THE Supreme Court Women Lawyers Association (SCWLA) has written to the Chief Justice of India calling for the appointment of women judges to High Courts.
Last week, Attorney General of India KK Venugopal observed the need for increased representation of women in the judiciary in light of incidents of insensitivity shown by judges during proceedings of sexual offence cases. He also spoke about gender disparity in the designation of lawyers as ‘Senior Advocates’ by the higher judiciary.
The Attorney General was appearing before a bench of Justice S Ravindra Bhat and Justice Khanwilkar in an appeal filed by women lawyers seeking regulation of bail conditions in cases of violence against women. This came in the light of the rising number of bail orders that direct the accused to marry or get a rakhi tied by the victim in order to avail of bail.
Calling for advancing ‘gender neutrality’ of the bench across Indian Judiciary, the letter notes, “the necessity to externally and internally sensitise presiding Judges of High Courts and District Courts to use temperate and neutral language, to avoid histrionics and to eschew making personal comments on the bodily characteristics or personal character (not professional integrity) about parties appearing before them.”
Senior Advocate Mahalakshmi Pavani who penned the letter said: “The Supreme Court Bar has wonderful, morally incorruptible, talented ladies, who have reached the pinnacle of success as Advocates and Advocates on Record, they have requisite experience of 20 years and have a fruitful practice. Experienced, integrity-driven and tenacious women practicing in the Supreme Court of India should be considered by Milords for appointment to all High Courts.”
Representation of women in the lower judiciary is only a tad bit better. According to Vidhi’s study, women occupy only about 27% of positions in the lower judiciary across India.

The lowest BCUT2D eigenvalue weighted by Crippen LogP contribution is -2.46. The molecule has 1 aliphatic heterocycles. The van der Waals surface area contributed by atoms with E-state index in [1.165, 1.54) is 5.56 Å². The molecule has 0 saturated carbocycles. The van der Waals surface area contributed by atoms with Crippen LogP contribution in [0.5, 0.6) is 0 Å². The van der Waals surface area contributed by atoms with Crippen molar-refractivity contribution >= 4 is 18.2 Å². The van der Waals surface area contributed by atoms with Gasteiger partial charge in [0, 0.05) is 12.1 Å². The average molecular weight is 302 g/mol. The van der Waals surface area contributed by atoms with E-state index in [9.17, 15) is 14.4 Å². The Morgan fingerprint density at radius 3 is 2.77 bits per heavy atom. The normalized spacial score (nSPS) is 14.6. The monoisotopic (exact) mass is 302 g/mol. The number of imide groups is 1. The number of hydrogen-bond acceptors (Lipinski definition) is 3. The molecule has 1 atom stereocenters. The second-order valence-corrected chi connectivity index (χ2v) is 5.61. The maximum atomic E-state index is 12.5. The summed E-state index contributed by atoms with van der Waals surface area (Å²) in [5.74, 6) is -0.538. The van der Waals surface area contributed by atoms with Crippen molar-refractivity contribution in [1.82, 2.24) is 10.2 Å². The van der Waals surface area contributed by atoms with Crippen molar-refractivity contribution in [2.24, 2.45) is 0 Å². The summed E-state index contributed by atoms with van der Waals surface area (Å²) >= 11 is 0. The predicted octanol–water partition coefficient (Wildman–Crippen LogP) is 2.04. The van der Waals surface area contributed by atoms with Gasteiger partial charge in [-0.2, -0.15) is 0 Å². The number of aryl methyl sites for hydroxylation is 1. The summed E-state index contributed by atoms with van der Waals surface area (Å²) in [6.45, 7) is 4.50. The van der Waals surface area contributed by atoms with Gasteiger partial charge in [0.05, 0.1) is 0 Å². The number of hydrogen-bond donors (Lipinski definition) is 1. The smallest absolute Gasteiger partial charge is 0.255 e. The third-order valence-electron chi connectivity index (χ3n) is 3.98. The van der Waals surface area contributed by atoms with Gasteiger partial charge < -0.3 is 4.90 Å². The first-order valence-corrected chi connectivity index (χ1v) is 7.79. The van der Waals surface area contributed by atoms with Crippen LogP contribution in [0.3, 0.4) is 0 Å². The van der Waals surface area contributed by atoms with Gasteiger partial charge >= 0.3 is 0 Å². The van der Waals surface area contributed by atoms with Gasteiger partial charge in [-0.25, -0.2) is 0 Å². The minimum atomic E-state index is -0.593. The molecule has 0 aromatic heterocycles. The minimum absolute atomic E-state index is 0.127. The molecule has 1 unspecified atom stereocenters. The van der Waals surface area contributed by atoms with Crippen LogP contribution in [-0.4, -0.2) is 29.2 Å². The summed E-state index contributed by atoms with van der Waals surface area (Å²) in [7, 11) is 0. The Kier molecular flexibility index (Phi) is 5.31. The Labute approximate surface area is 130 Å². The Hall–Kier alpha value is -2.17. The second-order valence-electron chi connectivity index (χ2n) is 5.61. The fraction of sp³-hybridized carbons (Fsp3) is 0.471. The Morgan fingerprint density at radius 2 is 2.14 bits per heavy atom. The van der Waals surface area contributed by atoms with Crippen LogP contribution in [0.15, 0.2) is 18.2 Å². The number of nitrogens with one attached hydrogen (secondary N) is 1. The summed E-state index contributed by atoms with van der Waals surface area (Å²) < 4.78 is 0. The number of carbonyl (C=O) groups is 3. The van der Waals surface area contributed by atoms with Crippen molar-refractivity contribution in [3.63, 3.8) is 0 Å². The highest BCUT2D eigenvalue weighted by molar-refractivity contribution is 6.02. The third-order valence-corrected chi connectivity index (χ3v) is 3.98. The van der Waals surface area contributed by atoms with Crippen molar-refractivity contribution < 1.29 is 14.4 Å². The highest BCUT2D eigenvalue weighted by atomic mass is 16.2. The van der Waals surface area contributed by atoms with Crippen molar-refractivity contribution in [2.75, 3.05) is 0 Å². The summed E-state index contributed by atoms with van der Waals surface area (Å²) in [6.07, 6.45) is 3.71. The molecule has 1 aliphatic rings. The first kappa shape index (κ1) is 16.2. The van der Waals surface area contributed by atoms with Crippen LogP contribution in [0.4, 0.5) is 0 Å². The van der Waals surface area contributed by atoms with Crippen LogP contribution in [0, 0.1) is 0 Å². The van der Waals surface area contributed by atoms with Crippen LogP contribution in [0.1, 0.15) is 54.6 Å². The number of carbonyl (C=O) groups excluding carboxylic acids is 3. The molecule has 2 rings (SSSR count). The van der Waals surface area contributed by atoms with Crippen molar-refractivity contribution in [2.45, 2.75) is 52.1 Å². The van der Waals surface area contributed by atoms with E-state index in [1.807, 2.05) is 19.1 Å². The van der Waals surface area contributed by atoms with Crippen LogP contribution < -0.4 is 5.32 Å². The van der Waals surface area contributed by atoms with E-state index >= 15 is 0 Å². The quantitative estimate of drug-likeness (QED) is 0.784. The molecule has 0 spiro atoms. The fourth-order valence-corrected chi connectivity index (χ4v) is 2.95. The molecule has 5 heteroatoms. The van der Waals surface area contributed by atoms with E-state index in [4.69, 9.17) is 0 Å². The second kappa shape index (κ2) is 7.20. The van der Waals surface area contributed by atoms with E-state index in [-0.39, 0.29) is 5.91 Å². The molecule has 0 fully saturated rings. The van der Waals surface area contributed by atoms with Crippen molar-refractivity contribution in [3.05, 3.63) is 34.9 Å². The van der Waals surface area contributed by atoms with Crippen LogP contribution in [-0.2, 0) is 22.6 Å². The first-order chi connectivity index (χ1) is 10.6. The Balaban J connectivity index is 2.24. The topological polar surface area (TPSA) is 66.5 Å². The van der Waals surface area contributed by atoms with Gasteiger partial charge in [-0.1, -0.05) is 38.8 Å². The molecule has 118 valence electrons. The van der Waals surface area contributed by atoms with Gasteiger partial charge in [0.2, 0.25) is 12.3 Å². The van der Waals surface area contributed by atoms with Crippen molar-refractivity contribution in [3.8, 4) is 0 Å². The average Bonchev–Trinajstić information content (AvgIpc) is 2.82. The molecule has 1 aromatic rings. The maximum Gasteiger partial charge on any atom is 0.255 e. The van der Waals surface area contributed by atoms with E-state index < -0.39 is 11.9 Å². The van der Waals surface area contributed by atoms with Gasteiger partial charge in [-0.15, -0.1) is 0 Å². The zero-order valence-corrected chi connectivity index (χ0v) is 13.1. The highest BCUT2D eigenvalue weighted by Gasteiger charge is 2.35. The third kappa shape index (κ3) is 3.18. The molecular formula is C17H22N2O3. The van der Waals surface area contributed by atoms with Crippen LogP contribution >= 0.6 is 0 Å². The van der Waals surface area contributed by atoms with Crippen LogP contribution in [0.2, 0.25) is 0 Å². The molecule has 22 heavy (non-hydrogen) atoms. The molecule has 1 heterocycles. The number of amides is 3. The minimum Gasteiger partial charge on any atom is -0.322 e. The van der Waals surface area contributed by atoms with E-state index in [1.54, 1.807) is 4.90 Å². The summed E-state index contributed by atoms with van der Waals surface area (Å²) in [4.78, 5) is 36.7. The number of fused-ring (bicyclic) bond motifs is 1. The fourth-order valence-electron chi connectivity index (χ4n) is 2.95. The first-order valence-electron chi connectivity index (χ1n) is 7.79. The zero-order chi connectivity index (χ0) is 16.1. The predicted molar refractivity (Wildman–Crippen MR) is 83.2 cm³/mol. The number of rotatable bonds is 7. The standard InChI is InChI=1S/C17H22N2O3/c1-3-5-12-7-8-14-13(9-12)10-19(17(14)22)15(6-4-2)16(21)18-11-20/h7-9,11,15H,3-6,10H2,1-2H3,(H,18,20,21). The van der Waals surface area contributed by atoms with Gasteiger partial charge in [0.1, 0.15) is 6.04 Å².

Training and assistance for Judiciary
“I have always been delighted with the number of enthusiastic young girls who are strongly committed to the idea of serving in the Judiciary,” writes Pavani.
There is a need for support mechanisms and programs to train and encourage young women law students for the judiciary. Moreover, access to such programs is difficult for financially disadvantaged women living in desolate areas.
The letter urges the formulation of training programs in law schools to guide women law students to enter the judiciary.
Creating women-friendly infrastructure in courts
The letter also notes the importance of having supportive infrastructural facilities in the lower judiciary, such as clean court complexes, creches, and so on.
In fact, calls for making judicial infrastructure women-friendly are not new.
In a talk organised by the Delhi Women Lawyers Forum, Advocate Sunieta Ojha had said, “We are not saying that women need special treatment. It is just about enabling infrastructure like creches. The bar has never seen this as an important issue even though most women disappear.”
Senior Advocate Indira Jaising echoed similar views in another talk by the Delhi Women Lawyers Forum. “No woman should be compelled to choose between motherhood and her profession.”
Assistance by Law Students
Additionally, a shortage of support staff hampers court efficiency in the disposal of cases.
“I’m completely in agreement with the inability to proceed beyond the sanctioned staff strength and I suggest to you that the youth aspiring to be advocates can play an instrumental part in this,” said Pavani.
The letter suggests the introduction of a course on “Judicial Assistance” in law schools to allow senior law students to assist lower court judges. Such a move will also help in raising the technological efficiency of courts since the youth is well versed with technical skills, says the letter.
The SCWLA is hopeful that the apex court will soon set the ball rolling on increasing gender diversity in the Indian judiciary.
(Megha Katheria is a legal journalist and sub-editor with The Leaflet.)